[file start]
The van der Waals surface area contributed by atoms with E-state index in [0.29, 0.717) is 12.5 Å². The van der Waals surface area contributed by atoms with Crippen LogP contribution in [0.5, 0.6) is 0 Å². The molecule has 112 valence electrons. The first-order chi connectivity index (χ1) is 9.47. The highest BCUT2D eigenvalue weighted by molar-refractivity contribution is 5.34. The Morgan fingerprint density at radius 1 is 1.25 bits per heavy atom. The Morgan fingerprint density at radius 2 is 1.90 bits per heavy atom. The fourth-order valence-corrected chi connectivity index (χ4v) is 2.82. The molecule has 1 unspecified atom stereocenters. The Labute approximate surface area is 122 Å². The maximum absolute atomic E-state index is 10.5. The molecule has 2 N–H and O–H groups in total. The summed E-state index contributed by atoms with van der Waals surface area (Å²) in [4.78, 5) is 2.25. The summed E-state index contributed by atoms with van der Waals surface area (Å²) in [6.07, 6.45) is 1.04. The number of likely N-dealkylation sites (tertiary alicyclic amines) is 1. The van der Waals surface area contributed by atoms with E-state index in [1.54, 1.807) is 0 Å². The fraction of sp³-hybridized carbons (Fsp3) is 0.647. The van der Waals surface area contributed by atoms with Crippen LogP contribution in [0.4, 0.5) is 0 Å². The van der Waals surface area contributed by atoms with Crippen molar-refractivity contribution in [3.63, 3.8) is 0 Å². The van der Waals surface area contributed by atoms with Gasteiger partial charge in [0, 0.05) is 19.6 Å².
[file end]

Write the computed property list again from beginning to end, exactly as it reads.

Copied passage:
The van der Waals surface area contributed by atoms with E-state index in [0.29, 0.717) is 12.5 Å². The van der Waals surface area contributed by atoms with Crippen LogP contribution in [0.5, 0.6) is 0 Å². The molecule has 112 valence electrons. The first-order chi connectivity index (χ1) is 9.47. The highest BCUT2D eigenvalue weighted by molar-refractivity contribution is 5.34. The Morgan fingerprint density at radius 1 is 1.25 bits per heavy atom. The Morgan fingerprint density at radius 2 is 1.90 bits per heavy atom. The fourth-order valence-corrected chi connectivity index (χ4v) is 2.82. The molecule has 1 unspecified atom stereocenters. The Labute approximate surface area is 122 Å². The maximum absolute atomic E-state index is 10.5. The molecule has 2 N–H and O–H groups in total. The summed E-state index contributed by atoms with van der Waals surface area (Å²) in [4.78, 5) is 2.25. The summed E-state index contributed by atoms with van der Waals surface area (Å²) in [6.07, 6.45) is 1.04. The number of likely N-dealkylation sites (tertiary alicyclic amines) is 1. The van der Waals surface area contributed by atoms with E-state index in [1.54, 1.807) is 0 Å². The fraction of sp³-hybridized carbons (Fsp3) is 0.647. The van der Waals surface area contributed by atoms with Crippen LogP contribution in [0.4, 0.5) is 0 Å². The van der Waals surface area contributed by atoms with Crippen molar-refractivity contribution in [3.63, 3.8) is 0 Å². The van der Waals surface area contributed by atoms with Gasteiger partial charge in [0, 0.05) is 19.6 Å².